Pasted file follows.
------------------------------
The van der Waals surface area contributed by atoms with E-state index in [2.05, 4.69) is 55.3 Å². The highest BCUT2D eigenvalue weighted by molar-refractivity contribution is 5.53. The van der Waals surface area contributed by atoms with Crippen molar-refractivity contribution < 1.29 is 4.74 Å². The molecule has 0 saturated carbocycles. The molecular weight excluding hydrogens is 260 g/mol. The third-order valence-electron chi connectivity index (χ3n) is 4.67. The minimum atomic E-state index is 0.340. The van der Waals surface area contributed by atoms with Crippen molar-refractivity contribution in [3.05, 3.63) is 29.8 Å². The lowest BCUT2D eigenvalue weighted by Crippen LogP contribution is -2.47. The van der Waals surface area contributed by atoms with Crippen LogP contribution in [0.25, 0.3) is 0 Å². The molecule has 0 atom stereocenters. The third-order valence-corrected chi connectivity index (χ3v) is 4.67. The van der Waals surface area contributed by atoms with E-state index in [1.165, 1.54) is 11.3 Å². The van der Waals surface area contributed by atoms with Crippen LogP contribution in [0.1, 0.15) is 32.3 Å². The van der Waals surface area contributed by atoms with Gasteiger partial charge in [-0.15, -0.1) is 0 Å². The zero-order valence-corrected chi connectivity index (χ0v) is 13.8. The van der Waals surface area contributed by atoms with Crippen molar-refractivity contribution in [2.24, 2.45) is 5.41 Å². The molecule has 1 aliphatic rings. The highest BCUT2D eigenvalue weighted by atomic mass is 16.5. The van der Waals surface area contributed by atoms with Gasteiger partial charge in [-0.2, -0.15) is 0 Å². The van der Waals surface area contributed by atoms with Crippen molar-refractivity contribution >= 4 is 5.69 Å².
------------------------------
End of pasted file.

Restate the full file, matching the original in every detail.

The van der Waals surface area contributed by atoms with E-state index in [2.05, 4.69) is 55.3 Å². The highest BCUT2D eigenvalue weighted by molar-refractivity contribution is 5.53. The van der Waals surface area contributed by atoms with Crippen molar-refractivity contribution < 1.29 is 4.74 Å². The molecule has 0 saturated carbocycles. The molecular weight excluding hydrogens is 260 g/mol. The third-order valence-electron chi connectivity index (χ3n) is 4.67. The minimum atomic E-state index is 0.340. The van der Waals surface area contributed by atoms with Crippen molar-refractivity contribution in [3.05, 3.63) is 29.8 Å². The lowest BCUT2D eigenvalue weighted by Crippen LogP contribution is -2.47. The van der Waals surface area contributed by atoms with Crippen LogP contribution in [0.25, 0.3) is 0 Å². The molecule has 0 atom stereocenters. The third-order valence-corrected chi connectivity index (χ3v) is 4.67. The van der Waals surface area contributed by atoms with E-state index in [1.165, 1.54) is 11.3 Å². The van der Waals surface area contributed by atoms with Crippen LogP contribution in [0.1, 0.15) is 32.3 Å². The van der Waals surface area contributed by atoms with Gasteiger partial charge in [-0.15, -0.1) is 0 Å². The zero-order valence-corrected chi connectivity index (χ0v) is 13.8. The van der Waals surface area contributed by atoms with Crippen molar-refractivity contribution in [2.24, 2.45) is 5.41 Å². The molecule has 1 aliphatic rings. The highest BCUT2D eigenvalue weighted by atomic mass is 16.5. The van der Waals surface area contributed by atoms with Gasteiger partial charge in [-0.2, -0.15) is 0 Å². The van der Waals surface area contributed by atoms with Crippen molar-refractivity contribution >= 4 is 5.69 Å².